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Don’t forget about perinatal mental health during Covid

Clare Walsby

I remember it distinctly.

The moment I realised that this, probably, was not normal behaviour.

I was sitting on a park bench near my house, crying, and had been for a while.  My baby daughter sat in a buggy next to me, gloriously oblivious.  If you asked me what I was crying about, I probably couldn’t tell you.  But I’m pretty sure it revolved around no sleep, high anxiety around my baby’s eating habits and the general feeling that I was a pretty shit mother.

Luckily for me, help came in the form of a university friend who had been wonderfully open about her own postnatal depression experiences.  Despite not speaking to her for a couple of years, I sent her a message.  Little did I know that doing that with a fellow PND sufferer is like flashing the Bat signal.  By the evening she was on the phone, listening to me sob and suggesting that I seek help.  Which I did.

Fast forward four years to 2020 and here we are, in lockdown, and I am fearful for all the new and potential mothers out there.  Children’s centres, libraries and soft plays are essential meeting places for new mums who don’t have friends or family nearby, and who want to meet others locally to share the trials and joys of being a new parent.  My local Children’s Centre Breastfeeding group was a lifeline for me, where I met some wonderful people who understood what it was like and didn’t think I was mad (or a terrible mother).  Peer support is vital to show you that you are not alone, and without it there is no telling where I would be right now.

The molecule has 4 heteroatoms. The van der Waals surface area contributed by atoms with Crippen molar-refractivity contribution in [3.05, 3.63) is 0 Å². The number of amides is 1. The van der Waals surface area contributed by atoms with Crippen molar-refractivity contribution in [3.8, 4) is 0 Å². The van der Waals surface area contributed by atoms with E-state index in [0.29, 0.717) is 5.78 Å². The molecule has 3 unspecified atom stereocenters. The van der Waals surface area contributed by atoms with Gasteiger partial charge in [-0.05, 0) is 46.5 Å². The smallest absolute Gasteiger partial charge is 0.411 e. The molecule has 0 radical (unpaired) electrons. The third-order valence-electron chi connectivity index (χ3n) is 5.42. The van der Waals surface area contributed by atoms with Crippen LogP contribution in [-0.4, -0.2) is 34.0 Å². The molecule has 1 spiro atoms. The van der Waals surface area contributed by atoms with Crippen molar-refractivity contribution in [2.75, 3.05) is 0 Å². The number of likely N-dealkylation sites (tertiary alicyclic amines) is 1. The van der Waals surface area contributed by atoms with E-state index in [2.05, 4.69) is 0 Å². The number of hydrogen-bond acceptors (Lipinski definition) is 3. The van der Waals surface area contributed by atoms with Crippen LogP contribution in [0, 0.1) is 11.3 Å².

This week is Maternal Mental Health Awareness Week.  In the time of Covid, where so much human contact and support is denied us, it has never been more important to remember those who may slip through the cracks while we focus on the most immediate problem. 

So please, if you have a friend who is pregnant or has a new baby, give them a call. Ask how they are, really. If you’re feeling the strain yourself, reach out. I was so glad I did.

McPin’s work with MumsAid and the principles of perinatal peer support with the Maternal Mental Health Alliance might be of interest.

The Alliance has some really useful information about how to look after yourself during this time. Please do share it with all the new parents you know. 


Clare Walsby is the Operations Manager at McPin.